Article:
Nigerian court sentences nine to death for blasphemy
The Upper Sharia Court in the city of Kano handed down death sentences to a Sufi Muslim cleric and eight of his followers for remarks they made about the Prophet Mohammed last month.
The comments, made during a religious ceremony, sparked anger and violence in the city.
Court clerk Alhaji Nasuru said the nine, including one woman, were “sentenced to death in accordance with sections 110 and 302 of the Sharia penal code.”
Four other followers of the cleric, Aminu Abdul Nyass, were acquitted, he added.
The defendants were arrested when violence broke out in the Makwarari district of Kano as they marked the birthday of the former leader of the Tijaniyya Sufi order, Ibrahim Nyass.
An angry crowd attacked the ceremony and later burnt down Abdul Nyass’ home, police said at the time.
Abdul Nyass belongs to a separate branch of Tijaniyya, some of whose beliefs are considered heretical because of their different interpretation of some basic Islamic principles.
The head of the Kano state Sharia (Islamic law) police, known locally as the Hisbah, welcomed the verdicts.
“We are happy the Sharia court handed the death sentences to the nine people who made the blasphemous statements against the Holy Prophet,” said Aminu Daurawa.
The trial was held in secret to avoid violence, after crowds set fire to a section of the Sharia court on the defendants’ first appearance on May 22.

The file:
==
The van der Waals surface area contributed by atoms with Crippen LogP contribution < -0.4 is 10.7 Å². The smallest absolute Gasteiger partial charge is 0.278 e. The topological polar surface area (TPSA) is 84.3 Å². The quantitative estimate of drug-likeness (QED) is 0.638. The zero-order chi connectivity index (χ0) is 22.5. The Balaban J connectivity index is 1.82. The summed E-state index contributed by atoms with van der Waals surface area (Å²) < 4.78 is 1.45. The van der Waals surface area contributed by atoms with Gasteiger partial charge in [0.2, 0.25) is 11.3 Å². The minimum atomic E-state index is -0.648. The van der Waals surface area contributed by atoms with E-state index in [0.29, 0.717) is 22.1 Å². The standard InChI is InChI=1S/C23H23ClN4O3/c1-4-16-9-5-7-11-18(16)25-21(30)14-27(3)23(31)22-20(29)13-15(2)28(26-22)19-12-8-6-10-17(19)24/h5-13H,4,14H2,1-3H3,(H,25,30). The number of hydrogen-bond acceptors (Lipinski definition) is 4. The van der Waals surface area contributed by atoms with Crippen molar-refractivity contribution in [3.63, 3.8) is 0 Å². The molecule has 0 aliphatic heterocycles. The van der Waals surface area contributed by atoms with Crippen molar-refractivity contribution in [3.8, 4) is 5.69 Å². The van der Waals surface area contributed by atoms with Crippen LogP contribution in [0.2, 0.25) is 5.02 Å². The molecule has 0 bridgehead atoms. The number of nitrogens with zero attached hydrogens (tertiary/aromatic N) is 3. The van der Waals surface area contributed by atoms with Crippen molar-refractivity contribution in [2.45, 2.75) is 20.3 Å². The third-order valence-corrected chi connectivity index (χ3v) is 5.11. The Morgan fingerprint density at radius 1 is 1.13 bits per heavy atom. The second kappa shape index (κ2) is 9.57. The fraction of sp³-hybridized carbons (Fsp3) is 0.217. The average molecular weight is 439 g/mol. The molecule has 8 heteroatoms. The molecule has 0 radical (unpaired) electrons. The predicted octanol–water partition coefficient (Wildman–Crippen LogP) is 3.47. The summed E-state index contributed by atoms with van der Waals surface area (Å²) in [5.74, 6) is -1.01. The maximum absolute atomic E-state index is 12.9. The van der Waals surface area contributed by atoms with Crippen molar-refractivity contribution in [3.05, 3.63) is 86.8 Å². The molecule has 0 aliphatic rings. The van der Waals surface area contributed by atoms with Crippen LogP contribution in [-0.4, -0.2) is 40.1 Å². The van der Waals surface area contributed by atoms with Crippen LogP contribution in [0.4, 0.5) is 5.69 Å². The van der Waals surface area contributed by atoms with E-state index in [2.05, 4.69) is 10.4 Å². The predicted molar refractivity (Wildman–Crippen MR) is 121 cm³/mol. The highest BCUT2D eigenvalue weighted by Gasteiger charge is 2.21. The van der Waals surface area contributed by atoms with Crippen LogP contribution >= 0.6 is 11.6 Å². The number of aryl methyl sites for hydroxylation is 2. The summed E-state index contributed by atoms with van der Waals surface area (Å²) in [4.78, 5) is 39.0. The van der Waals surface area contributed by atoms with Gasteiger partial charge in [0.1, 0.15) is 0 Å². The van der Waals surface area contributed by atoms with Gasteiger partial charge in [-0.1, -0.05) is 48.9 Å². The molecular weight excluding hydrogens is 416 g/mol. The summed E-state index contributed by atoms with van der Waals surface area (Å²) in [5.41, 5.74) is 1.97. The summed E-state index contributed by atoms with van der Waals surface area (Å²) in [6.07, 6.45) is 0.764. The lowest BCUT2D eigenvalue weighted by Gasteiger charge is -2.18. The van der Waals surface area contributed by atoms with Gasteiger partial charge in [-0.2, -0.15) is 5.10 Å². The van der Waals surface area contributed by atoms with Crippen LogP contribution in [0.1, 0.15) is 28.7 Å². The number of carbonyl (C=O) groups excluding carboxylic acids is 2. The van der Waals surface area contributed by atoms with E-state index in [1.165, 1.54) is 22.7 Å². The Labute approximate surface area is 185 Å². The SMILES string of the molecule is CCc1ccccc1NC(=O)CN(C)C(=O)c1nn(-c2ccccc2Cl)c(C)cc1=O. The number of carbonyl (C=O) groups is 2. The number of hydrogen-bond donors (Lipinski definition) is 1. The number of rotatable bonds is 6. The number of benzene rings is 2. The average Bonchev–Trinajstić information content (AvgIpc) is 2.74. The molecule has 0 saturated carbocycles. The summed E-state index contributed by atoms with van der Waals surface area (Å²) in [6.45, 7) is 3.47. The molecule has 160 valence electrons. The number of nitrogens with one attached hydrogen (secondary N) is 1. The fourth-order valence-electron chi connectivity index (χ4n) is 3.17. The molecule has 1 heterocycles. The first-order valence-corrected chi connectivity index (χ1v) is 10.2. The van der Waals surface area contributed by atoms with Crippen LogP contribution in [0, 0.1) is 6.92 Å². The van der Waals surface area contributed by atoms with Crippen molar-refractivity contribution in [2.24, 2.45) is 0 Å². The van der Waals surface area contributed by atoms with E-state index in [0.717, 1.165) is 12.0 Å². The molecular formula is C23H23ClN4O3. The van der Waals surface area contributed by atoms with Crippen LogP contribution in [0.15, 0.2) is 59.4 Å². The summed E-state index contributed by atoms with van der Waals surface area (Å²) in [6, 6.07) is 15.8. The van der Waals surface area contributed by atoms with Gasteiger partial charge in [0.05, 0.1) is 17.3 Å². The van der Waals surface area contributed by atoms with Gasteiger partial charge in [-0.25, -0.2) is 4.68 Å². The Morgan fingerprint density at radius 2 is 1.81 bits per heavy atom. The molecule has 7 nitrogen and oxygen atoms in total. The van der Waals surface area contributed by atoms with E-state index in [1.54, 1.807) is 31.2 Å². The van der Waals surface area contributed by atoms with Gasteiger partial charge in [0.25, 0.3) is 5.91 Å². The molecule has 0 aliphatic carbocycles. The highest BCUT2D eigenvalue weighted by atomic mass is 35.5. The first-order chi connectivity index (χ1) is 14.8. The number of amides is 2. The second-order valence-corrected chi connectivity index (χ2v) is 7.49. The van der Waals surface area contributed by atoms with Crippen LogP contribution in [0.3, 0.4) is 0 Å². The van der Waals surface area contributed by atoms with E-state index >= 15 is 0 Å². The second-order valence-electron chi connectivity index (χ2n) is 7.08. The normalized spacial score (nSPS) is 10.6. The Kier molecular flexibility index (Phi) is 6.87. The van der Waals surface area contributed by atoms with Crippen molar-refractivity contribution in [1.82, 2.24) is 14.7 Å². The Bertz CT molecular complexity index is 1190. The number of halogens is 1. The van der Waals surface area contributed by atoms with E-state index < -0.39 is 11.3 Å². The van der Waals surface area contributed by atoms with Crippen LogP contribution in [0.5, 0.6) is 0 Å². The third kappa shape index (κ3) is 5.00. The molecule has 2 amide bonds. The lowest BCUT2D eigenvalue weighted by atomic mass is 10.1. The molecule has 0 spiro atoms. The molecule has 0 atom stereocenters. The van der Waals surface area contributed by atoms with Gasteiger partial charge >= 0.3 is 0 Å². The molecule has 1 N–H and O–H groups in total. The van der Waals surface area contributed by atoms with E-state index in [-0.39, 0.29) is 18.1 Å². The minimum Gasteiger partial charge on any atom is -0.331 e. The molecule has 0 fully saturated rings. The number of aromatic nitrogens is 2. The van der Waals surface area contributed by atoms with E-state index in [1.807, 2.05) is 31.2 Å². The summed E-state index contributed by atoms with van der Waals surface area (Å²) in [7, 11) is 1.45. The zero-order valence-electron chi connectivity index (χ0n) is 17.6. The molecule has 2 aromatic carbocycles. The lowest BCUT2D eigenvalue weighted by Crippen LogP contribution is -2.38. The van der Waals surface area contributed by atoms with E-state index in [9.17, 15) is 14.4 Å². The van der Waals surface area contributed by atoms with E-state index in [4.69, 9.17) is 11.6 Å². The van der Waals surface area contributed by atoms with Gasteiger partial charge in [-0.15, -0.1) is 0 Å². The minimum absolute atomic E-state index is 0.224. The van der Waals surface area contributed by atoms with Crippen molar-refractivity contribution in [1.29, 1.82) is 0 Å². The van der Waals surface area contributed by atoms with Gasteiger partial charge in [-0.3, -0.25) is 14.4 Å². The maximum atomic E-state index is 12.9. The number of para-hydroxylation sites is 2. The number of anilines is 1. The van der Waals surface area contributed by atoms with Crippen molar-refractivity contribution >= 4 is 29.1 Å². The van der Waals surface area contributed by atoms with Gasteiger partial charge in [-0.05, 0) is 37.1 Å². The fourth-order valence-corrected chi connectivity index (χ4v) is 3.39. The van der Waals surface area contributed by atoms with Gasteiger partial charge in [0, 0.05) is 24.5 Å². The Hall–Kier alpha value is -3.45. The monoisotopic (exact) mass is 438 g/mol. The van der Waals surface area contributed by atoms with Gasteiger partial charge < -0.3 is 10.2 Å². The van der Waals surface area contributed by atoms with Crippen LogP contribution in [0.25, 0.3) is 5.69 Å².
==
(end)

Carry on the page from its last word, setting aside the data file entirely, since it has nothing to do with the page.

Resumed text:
The judgment still has to be approved by Kano governor Abdullahi Umar Ganduje, added Daurawa, who warned the sentence should remind Muslims that blasphemy attracts the ultimate penalty.
He also said the risk of violence was high if the nine were released.
“The concern is mobs would take extrajudicial action if these convicts are for whatever reason released because they would certainly kill them when they see them on the streets,” he said.
There was no immediate word on whether the nine would appeal.
Sharia courts in northern Nigeria have handed down death sentences for adultery, murder and homosexuality since they were set up in the early 2000s. But to date, no executions have been carried out.
Twelve states in the mainly Muslim north have the courts, which run parallel to state and federal justice system.